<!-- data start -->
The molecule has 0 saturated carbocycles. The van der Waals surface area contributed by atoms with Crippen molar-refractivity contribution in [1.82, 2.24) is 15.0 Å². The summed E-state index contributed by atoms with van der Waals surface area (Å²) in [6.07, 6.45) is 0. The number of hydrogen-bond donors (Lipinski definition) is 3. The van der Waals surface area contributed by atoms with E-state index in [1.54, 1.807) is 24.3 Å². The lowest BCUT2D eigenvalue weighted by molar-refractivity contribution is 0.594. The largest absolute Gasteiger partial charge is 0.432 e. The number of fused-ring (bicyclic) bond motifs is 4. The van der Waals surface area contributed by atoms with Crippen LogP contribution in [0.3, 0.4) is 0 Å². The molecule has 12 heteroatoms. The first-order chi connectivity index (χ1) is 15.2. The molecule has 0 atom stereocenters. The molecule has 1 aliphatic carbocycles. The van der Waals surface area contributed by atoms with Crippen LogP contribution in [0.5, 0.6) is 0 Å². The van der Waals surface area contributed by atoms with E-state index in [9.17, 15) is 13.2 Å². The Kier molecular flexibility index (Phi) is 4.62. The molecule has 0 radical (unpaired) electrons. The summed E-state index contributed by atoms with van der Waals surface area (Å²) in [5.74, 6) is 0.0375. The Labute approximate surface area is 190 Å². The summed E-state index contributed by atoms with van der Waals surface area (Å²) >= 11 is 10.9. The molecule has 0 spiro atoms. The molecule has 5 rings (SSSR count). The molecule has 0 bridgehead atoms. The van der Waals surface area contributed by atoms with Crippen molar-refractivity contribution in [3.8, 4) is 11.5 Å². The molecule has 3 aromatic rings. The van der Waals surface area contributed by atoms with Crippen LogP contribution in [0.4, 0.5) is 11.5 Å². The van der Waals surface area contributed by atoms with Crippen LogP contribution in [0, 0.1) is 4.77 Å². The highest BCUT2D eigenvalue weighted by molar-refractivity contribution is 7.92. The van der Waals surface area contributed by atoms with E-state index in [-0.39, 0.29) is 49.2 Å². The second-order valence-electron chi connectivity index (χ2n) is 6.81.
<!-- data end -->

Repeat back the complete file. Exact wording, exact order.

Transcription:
The molecule has 0 saturated carbocycles. The van der Waals surface area contributed by atoms with Crippen molar-refractivity contribution in [1.82, 2.24) is 15.0 Å². The summed E-state index contributed by atoms with van der Waals surface area (Å²) in [6.07, 6.45) is 0. The number of hydrogen-bond donors (Lipinski definition) is 3. The van der Waals surface area contributed by atoms with E-state index in [1.54, 1.807) is 24.3 Å². The lowest BCUT2D eigenvalue weighted by molar-refractivity contribution is 0.594. The largest absolute Gasteiger partial charge is 0.432 e. The number of fused-ring (bicyclic) bond motifs is 4. The van der Waals surface area contributed by atoms with Crippen LogP contribution in [0.3, 0.4) is 0 Å². The molecule has 12 heteroatoms. The first-order chi connectivity index (χ1) is 15.2. The molecule has 0 atom stereocenters. The molecule has 1 aliphatic carbocycles. The van der Waals surface area contributed by atoms with Crippen LogP contribution in [0.5, 0.6) is 0 Å². The van der Waals surface area contributed by atoms with E-state index in [9.17, 15) is 13.2 Å². The Kier molecular flexibility index (Phi) is 4.62. The molecule has 0 radical (unpaired) electrons. The summed E-state index contributed by atoms with van der Waals surface area (Å²) in [5.74, 6) is 0.0375. The Labute approximate surface area is 190 Å². The summed E-state index contributed by atoms with van der Waals surface area (Å²) >= 11 is 10.9. The molecule has 0 spiro atoms. The molecule has 5 rings (SSSR count). The molecule has 0 bridgehead atoms. The van der Waals surface area contributed by atoms with Crippen molar-refractivity contribution in [3.8, 4) is 11.5 Å². The molecule has 3 aromatic rings. The van der Waals surface area contributed by atoms with Crippen LogP contribution in [0.4, 0.5) is 11.5 Å². The van der Waals surface area contributed by atoms with Crippen LogP contribution in [0, 0.1) is 4.77 Å². The highest BCUT2D eigenvalue weighted by molar-refractivity contribution is 7.92. The van der Waals surface area contributed by atoms with E-state index in [-0.39, 0.29) is 49.2 Å². The second-order valence-electron chi connectivity index (χ2n) is 6.81.